"About 5,500 people leave the ADF each year with most transitioning well, but for some there may be additional support needed. Our Government is committed to improving the transition services and programs ADF members and their families need, when and where they need it.

"Military training teaches you to pay close attention to your environment and the things that could be a potential threat – in many military settings this training is life-saving. Once you leave the military, if your attention is not re-balanced to suit a civilian setting, adjustment issues or mental health problems may develop.

"The findings from the study will play an important role in the Government’s action on improving veterans’ mental health and is just one of the many programs the Government is using to ensure veterans and their families receive the best possible support."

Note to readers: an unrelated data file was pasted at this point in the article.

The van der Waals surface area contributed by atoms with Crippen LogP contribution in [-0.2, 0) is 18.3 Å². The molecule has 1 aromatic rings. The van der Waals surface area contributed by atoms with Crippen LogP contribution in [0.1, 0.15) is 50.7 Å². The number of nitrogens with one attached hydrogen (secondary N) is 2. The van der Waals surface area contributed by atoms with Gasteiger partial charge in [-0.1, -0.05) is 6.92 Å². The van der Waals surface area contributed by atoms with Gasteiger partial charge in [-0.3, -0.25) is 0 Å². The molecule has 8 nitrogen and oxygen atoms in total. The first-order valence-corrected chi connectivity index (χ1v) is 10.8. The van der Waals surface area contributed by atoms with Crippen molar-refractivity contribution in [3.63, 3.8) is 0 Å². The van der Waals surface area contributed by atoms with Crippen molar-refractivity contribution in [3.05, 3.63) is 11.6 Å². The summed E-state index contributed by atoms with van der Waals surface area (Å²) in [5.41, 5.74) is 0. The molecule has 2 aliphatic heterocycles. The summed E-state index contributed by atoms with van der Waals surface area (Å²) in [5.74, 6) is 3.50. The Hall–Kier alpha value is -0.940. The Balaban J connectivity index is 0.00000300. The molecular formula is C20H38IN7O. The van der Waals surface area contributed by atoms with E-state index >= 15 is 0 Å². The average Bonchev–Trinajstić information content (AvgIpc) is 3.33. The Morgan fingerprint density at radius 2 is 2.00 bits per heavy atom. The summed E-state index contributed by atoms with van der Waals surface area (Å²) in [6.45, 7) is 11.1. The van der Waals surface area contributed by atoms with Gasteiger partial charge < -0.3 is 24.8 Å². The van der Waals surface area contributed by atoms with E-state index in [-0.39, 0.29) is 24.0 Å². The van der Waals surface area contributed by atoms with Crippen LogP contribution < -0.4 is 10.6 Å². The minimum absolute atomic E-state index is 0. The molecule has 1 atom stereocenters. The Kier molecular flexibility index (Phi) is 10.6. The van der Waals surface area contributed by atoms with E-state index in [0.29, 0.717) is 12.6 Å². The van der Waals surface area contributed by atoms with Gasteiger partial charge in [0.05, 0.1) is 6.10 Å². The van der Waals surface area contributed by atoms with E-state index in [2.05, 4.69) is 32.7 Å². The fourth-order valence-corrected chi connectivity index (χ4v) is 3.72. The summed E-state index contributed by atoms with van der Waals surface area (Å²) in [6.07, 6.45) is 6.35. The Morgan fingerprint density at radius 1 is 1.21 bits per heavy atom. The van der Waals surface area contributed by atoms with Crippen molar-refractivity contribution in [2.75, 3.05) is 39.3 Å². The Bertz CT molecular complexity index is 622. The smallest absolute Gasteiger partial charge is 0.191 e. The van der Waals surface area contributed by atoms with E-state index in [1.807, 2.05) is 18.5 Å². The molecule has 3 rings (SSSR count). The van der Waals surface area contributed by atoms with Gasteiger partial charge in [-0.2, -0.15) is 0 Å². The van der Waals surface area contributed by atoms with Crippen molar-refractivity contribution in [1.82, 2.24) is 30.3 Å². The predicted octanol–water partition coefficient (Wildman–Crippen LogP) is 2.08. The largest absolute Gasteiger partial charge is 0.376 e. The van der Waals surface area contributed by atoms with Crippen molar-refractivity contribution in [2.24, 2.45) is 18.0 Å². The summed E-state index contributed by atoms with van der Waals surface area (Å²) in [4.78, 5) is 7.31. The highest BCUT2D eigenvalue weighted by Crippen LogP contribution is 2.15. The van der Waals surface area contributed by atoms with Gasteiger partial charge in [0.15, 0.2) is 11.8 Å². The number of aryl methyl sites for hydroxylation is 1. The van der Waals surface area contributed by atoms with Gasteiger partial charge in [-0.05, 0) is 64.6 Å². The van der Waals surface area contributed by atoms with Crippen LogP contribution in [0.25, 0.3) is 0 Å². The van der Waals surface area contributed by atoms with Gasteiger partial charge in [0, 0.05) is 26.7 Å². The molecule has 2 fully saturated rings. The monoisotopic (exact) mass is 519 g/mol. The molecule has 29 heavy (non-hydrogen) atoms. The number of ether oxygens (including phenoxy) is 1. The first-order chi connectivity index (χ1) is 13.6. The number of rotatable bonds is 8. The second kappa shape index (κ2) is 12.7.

To sign up to take part in the trial, visit the SOAR trial website, phone 1800 945 089 or email [email protected]







Rachel Tharratt:
02 6277 7820
DVA Media: 02 6289 6466


29 Aug 2018

As It Happened: An Aircrew Experience by Fred Barnes

Click Here to View As It Happened: An Aircrew Experience by Fred Barnes Document

As It Happened: An Aircrew Experience by Fred Barnes

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07 Jul 2018

Air Commodore Garrisson OBE. Australian Fighter Aces

Click Here to View Air Commodore Garrisson OBE. Australian Fighter Aces Document

No 75 Squadron
No 77 Squadron
No 3 Squadron
No 76 Squadron
No 79 Squadron
No 451 Squadron